Will space aliens become an election issue in 2020?
Presidential candidate Bernie Sanders (I-VT) says he's prepared to disclose any government information about unidentified flying objects (UFOs) — but only if he wins, and mainly because his wife, Jane, asked him to.
"Well I tell you, my wife would demand I let you know," Sanders told podcast host Joe Rogan on Tuesday (Aug. 8), according to Fox News, even promising he would announce the findings on the podcast. (You can see the full podcast here.)
Rogan asked if Jane was a "UFO nut", which Sanders denied. Jane, however, has been pressing the candidate about what information he might have right now, as a senator. "She goes, Bernie, 'What is going on [that] you know? Do you have any access?'" Sanders said.
It's unclear, however, if the Republicans will push this issue into election headlines. In June, U.S. President Donald Trump — who will run again for the Republican party in 2020 — told ABC News' George Stephanopoulos that he also received a briefing about recent sightings by military pilots. "I did have one very brief meeting on it," he said. "But people are saying they're seeing UFOs. Do I believe it? Not particularly."
Although this debate sounds like a rehash of conversations surrounding the 1950s- and 1960s-era Project Blue Book, a famous set of Air Force studies concerning UFOs that shut down in 1970 amid a lack of evidence, it does have more recent origins.
Earlier this year, the New York Times reported that pilots with the U.S. Navy saw swiftly flying UFOs several times off the East Coast in 2014 and 2015. But the reports of these vehicles don't necessarily point to something extraterrestrial, experts caution.
For example: the sightings happened shortly after a radar system was upgraded in the jets. "As anybody who uses Microsoft products knows, whenever you upgrade any technical product, there are always problems," Seth Shostak, a senior astronomer at the SETI (Search for Extraterrestrial Intelligence) Institute in Mountain View, California, told Space.com in May.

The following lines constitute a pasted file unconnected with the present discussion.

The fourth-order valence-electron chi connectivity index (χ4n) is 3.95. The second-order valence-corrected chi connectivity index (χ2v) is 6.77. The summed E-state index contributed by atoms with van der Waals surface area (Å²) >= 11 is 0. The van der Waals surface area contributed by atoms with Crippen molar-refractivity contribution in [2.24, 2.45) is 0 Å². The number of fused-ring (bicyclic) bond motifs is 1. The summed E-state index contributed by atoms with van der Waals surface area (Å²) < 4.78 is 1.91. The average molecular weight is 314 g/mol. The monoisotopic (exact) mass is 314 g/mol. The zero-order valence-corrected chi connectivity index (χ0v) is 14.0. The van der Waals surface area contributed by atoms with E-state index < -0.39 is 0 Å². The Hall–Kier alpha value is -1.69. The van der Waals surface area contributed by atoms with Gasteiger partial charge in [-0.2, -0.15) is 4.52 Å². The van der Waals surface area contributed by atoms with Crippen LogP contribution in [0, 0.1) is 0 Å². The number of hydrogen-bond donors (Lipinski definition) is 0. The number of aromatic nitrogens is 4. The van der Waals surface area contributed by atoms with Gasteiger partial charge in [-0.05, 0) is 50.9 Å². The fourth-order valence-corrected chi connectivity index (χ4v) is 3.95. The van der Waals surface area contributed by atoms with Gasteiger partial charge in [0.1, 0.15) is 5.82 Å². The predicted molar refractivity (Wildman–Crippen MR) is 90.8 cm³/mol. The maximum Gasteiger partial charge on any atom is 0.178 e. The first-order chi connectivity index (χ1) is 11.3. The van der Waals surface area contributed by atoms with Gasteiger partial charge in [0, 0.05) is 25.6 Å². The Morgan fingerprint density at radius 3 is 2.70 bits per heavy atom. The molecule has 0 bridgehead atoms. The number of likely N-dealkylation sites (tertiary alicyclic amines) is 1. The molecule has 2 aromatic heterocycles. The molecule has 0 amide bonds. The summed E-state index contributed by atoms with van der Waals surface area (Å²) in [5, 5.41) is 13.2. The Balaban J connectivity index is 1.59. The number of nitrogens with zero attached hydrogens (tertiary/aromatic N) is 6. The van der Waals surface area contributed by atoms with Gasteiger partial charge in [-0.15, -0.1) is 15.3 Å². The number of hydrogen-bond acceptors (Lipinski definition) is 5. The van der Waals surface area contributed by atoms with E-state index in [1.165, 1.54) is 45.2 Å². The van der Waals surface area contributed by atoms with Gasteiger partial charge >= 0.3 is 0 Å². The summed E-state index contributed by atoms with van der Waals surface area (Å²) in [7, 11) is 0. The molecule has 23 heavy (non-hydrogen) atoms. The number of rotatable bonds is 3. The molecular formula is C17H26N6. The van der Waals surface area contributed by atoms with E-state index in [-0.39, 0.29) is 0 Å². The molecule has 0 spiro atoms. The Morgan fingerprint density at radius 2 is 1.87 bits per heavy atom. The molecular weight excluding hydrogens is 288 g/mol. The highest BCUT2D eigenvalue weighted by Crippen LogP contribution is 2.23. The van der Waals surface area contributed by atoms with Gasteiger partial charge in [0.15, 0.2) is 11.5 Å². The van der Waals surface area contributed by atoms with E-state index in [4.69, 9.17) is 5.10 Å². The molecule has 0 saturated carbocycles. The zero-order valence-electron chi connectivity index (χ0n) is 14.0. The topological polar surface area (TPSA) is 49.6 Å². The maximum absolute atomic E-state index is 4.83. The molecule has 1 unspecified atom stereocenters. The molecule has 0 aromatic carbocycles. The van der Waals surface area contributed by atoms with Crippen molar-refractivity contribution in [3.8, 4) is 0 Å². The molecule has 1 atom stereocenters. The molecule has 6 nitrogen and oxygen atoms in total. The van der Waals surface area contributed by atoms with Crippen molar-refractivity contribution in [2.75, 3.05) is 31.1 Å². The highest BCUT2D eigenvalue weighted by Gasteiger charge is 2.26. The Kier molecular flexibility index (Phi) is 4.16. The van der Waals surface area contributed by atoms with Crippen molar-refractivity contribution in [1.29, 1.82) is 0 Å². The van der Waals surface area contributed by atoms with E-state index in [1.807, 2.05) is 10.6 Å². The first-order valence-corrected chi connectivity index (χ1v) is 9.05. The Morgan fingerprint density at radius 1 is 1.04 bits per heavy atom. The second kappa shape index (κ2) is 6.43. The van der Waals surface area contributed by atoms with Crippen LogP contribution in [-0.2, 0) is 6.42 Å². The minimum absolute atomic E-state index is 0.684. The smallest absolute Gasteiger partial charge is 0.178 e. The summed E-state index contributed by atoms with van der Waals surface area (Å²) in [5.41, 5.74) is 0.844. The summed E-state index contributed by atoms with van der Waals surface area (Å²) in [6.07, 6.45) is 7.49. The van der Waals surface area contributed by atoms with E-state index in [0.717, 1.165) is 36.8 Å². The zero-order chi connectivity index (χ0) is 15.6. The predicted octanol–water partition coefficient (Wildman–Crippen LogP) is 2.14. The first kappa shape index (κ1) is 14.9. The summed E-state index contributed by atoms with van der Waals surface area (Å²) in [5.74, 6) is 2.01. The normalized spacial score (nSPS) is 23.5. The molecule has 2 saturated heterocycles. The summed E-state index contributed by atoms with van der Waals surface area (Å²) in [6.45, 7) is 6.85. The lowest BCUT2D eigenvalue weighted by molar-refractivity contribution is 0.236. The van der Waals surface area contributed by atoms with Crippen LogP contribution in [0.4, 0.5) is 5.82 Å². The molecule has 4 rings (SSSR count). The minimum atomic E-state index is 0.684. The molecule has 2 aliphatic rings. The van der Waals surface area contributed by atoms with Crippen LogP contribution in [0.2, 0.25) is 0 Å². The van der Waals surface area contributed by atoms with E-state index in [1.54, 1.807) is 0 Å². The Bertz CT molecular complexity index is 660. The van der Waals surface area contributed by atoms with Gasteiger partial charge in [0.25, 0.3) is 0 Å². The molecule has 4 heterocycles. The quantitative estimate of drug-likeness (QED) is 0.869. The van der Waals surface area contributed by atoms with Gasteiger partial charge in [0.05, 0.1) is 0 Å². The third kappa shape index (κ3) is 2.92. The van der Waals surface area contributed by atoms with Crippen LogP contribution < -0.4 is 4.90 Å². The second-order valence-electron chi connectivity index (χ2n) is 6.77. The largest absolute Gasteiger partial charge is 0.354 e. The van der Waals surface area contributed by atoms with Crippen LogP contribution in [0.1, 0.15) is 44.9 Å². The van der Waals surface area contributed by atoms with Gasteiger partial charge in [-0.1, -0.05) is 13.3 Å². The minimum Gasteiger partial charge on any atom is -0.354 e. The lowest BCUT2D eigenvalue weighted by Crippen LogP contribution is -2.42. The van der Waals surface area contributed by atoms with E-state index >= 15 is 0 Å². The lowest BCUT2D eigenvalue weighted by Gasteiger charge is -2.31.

But there's been so much attention on the issue that in June, the Defense Department briefed Mark Warner (D-Va), the Senate's intelligence committee vice chairman, about these encounters — along with two senators, Politico reported. But it appears the motivation was focused more on safety than finding visitors.
"If naval pilots are running into unexplained interference in the air, that's a safety concern Senator Warner believes we need to get to the bottom of," Warner spokesperson Rachel Cohen said in a statement to Politico at the time.
While we wait on party positions on space aliens for 2020, remember that this isn't the first time the issue popped up in talks with a Democratic presidential candidate. In 2016, Hilary Clinton promised New Hampshire's Conway Daily Sun News that she would "get to the bottom" of the UFO phenomenon. She added that Earth may have been visited already by aliens, but "we don't know for sure."
However, it is unclear how seriously Clinton was speaking to the newspaper, which is located in a key state for the election primaries.
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